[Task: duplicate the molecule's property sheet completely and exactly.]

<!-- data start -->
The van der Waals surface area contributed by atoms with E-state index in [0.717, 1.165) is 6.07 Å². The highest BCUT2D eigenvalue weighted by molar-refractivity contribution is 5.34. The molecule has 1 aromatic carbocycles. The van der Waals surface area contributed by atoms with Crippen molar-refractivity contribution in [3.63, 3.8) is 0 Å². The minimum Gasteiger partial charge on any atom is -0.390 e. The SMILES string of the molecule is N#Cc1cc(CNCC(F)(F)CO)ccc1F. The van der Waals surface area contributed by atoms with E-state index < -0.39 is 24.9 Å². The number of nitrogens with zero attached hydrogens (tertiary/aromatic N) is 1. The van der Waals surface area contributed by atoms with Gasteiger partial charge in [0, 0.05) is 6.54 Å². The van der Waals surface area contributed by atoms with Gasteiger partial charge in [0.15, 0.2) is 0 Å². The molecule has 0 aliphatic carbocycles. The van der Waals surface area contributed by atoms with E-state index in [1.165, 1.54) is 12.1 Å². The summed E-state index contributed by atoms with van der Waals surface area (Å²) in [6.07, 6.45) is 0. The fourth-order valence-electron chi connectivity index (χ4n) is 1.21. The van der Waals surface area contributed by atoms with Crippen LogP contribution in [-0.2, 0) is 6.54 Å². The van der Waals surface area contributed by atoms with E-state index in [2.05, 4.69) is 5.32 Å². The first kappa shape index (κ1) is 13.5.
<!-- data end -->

The van der Waals surface area contributed by atoms with E-state index in [0.717, 1.165) is 6.07 Å². The highest BCUT2D eigenvalue weighted by molar-refractivity contribution is 5.34. The molecule has 1 aromatic carbocycles. The van der Waals surface area contributed by atoms with Crippen molar-refractivity contribution in [3.63, 3.8) is 0 Å². The minimum Gasteiger partial charge on any atom is -0.390 e. The SMILES string of the molecule is N#Cc1cc(CNCC(F)(F)CO)ccc1F. The van der Waals surface area contributed by atoms with E-state index < -0.39 is 24.9 Å². The number of nitrogens with zero attached hydrogens (tertiary/aromatic N) is 1. The van der Waals surface area contributed by atoms with Gasteiger partial charge in [0, 0.05) is 6.54 Å². The van der Waals surface area contributed by atoms with Gasteiger partial charge in [0.15, 0.2) is 0 Å². The molecule has 0 aliphatic carbocycles. The van der Waals surface area contributed by atoms with E-state index in [1.165, 1.54) is 12.1 Å². The summed E-state index contributed by atoms with van der Waals surface area (Å²) in [6.07, 6.45) is 0. The fourth-order valence-electron chi connectivity index (χ4n) is 1.21. The van der Waals surface area contributed by atoms with Crippen LogP contribution in [-0.2, 0) is 6.54 Å². The van der Waals surface area contributed by atoms with E-state index in [2.05, 4.69) is 5.32 Å². The first kappa shape index (κ1) is 13.5.